Use the right tags for the job. For high importance headings use <h1>, for lists use <li>, and so on. Don’t JUST use CSS classes for styling, make sure you’re also using the appropriate HTML markup for your content. By using semantic markup you can identify the importance and structure of the content and data on the page in a way that not only assists search engine crawlers, like GoogleBot, understand your content better, but also supports alternate browsers/web clients such as screen readers, other accessibility tools, and future applications.
By designing your site to be easily accessible to search engines, you also end up making it accessible to people with disabilities such as the blind or vision limited. Or you can look at it the other way: by designing your site to be accessible to people with disabilities and to be WAI or 508 compliant, you end up with an excellent site for search ranking.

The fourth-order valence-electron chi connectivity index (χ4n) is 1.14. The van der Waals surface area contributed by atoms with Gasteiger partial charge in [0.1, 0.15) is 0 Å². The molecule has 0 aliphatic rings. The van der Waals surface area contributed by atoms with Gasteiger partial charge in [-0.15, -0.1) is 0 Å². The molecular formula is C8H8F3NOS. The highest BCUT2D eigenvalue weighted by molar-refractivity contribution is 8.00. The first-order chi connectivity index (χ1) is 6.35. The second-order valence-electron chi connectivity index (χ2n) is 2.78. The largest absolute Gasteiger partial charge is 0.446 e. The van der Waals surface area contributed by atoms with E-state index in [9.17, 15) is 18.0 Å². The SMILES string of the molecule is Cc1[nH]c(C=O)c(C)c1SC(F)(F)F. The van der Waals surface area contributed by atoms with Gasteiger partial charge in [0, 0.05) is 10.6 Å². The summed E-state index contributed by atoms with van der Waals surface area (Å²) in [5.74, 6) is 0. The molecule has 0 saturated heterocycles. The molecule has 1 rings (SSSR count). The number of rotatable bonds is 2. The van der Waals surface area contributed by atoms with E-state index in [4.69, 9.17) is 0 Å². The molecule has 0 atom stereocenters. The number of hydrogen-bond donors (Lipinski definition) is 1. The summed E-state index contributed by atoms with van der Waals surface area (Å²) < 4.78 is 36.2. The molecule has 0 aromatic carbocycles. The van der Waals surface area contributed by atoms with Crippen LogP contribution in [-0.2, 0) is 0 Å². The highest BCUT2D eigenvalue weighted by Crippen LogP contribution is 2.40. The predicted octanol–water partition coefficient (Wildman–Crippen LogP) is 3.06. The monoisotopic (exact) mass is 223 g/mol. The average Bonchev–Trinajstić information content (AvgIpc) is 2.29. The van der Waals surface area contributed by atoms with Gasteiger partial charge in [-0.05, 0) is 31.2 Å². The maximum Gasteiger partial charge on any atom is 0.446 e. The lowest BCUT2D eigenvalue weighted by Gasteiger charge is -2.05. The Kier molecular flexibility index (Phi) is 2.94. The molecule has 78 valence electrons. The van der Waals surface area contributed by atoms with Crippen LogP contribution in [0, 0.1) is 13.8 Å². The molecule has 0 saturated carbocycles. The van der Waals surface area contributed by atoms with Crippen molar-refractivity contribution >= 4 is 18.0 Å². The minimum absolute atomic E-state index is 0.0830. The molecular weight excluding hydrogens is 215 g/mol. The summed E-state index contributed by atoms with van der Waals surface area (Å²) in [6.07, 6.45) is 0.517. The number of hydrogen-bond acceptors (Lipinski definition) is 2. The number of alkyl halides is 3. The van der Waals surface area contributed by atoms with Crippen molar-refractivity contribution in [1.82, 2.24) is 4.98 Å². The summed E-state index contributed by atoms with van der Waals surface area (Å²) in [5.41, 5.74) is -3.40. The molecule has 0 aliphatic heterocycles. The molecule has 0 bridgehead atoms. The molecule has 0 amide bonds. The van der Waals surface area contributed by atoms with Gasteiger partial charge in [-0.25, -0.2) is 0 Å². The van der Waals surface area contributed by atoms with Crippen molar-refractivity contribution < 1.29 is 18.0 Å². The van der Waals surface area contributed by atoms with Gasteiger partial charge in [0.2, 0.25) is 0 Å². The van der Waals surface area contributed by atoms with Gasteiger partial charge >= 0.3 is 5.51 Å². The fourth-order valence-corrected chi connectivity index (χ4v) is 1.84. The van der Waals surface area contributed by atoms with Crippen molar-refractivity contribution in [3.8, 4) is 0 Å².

It can often be hard to justify the cost and effort to make your site 508 compliant, even if it’s a legal requirement, however if you view it as a SEO effort, it’s much easier to assert a strong ROI on the project, and kill two birds with one stone.
You can read more about accessibility here:
Be sure you’re following standards and best practices around your markup. This includes having nicely structured, valid, HTML/XHTML markup, and also being sure you have accurate helpful alt and title tags on your links, images, and other dom elements.
See what GoogleBot sees
You’ll want to design your page structure and dom tree to be logical in order, structure, and semantic. Here is a view of CNN.com in lynx:
It’s extremely usable. You can see the main navigation first thing, and if you scroll down you see the main headline stories, latest news, etc… This is what you want your site to look like to GoogleBot.
The primary navigation on the real site doesn’t even appear here. The images don’t have titles or alt tags, and the structure is lacking and confusing. This is NOT what you want your site to look like to GoogleBot.